It's too bad we don't all have a touch of Barefoot McDonald's freewheeling approach to life. Congratulations for recognizing a man who is really living.
Re your Jan. 4 SCORECARD item entitled "The Forests' Prime Evil," I am sure that the snowmobile and the motorcycle will be with us for some time, and while it is true that their noises may give a feeling of power to some, that noise is becoming extremely irritating to others.
The answer may lie in the development of silent-running snowmobiles and motorcycles with built-in tape decks on which tapes of standard noises could be played. The user could plug in his or her earpiece and speed off in outer silence while turning up the volume and roaring along in inner sonority to his heart's content.
I am sure that the experts could also synchronize the volume control with the throttle so that the rider could get that personal feeling of power. The good citizens would no longer become irritated at this noise pollution since there would be no noise, and city fathers could then turn their attention exclusively to the safety aspects of snowmobile and motorcycle operation within city limits.
DONALD E. YOUNG
City of Spearfish
Spearfish, S. Dak.
SHADES OF GLORY
In your Jan. 4 SCORECARD section you discussed the various colors of shoes that baseball and other sports teams now plan to wear. You overlooked the ABA's Indiana Pacers, who are already setting the style: they are wearing brilliant blue shoes on the court this season.
In an article last year (Out! Short to Yellow to Red, March 30) Roy Blount detailed Charles O. Finley's and my suggestion that baseball consider using colored bases. The article ended with the question: "Where have you gone, Brian Barsamian?"
This is to inform you that I am still here in Oakland—a year older, a little wiser, but unhappy. I am distressed that baseball has taken no action on this suggestion and has apparently made no arrangements for even a tryout of the idea during this coming spring training. Where were you and the Other reputable sports publications, athletes, sports personalities and color television executives who failed to seriously research this suggestion and instead apparently treated it as a gimmick presented by the colorful and controversial owner of the Oakland A's? Would this suggestion have been given more serious consideration if it had been submitted by a person less controversial than Mr. Finley? Exciting baseball can compete with football for the title of No. 1 national sport, but can it compete against old-fashioned tradition in the hands of individuals who are color-blind?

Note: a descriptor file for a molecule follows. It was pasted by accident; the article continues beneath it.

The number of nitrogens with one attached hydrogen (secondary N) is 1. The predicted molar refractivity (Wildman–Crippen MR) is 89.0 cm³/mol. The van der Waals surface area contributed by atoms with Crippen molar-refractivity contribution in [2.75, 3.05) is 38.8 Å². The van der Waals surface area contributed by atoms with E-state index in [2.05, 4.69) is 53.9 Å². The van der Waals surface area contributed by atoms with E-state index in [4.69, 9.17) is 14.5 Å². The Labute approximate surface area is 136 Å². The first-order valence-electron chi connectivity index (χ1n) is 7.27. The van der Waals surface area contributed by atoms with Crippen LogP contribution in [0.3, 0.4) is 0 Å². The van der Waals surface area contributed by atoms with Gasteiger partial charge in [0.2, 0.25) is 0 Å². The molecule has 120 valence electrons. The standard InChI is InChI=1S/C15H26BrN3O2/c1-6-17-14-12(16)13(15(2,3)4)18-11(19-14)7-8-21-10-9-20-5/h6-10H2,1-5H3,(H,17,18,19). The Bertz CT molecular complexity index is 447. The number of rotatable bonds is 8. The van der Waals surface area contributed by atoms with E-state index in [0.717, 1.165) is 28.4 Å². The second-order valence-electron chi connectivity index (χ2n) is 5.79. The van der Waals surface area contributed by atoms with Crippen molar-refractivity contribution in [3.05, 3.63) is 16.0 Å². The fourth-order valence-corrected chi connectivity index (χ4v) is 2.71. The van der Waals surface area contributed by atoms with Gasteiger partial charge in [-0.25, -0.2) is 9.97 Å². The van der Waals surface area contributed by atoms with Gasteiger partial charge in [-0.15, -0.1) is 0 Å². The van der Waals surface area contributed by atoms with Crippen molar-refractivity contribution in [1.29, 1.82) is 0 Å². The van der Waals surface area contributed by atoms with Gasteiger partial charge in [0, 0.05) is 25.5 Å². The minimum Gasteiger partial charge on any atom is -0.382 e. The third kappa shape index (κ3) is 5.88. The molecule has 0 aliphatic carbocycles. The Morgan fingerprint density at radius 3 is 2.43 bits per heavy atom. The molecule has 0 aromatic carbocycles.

I'd like to thank you for your recent article on the Cleveland Cavaliers (The Madcap Cavs of Cleveland, Dec. 14) because I have a feeling that they won't be around in a few years. Cleveland fans don't support a losing team. What the fans don't know is that an expansion team is going to lose games during its first few years but, after that, can turn into a great team like Milwaukee. Maybe our first-round draft choice, whether it be Sidney Wicks, Artis Gilmore or whoever, will spark the team like Alcindor did the Bucks.
University Heights, Ohio
Frank Deford tried hard in his article delineating the bores of the world (Who Blew the U.S. Nose Count?, Dec. 21), but he blew it when he concluded that repetitious use of the word "really" is confined to the Ski Bore. It is, of course, a major ingredient in the vocabulary of the Sincere-Young-Person Bore. However, it is not for this that I take Frank to task, but rather for his failure to complete his thesis. He omitted The Nod!
Even a casual observer will attest to the fact that following utterance of the pseudosincere "really" comes an even more phony series of head noddings of no known numerical limitation. Last night, in what formerly was my favorite bar but has recently been invaded by the unwashed, I overheard a stringy-haired creature of undetermined sex punctuate a sentence by The Nod 21 times (actual count).
Author Deford is simply not a student of the art. Really. Nod, nod, nod.
That article was an unnecessary bore!
ALAN J. SCHUTZ
Who Blew the U.S. Nose Count? was a very humorous article and captured the main types of bores.
In answer to Frank Deford's article, if each Ski Bore convinced just one flabby, cigarette-puffing coffee drinker that there was a wholesome, healthy, happy alternative—namely, skiing—to his sitting on his ever-spreading derri√®re, complaining about the weather and annually wishing the winter months of his life away, then we would have a much happier population. And probably much less nose blowing.
Address editorial mail to Time & Life Bldg., Rockefeller Center, New York, N.Y. 10020.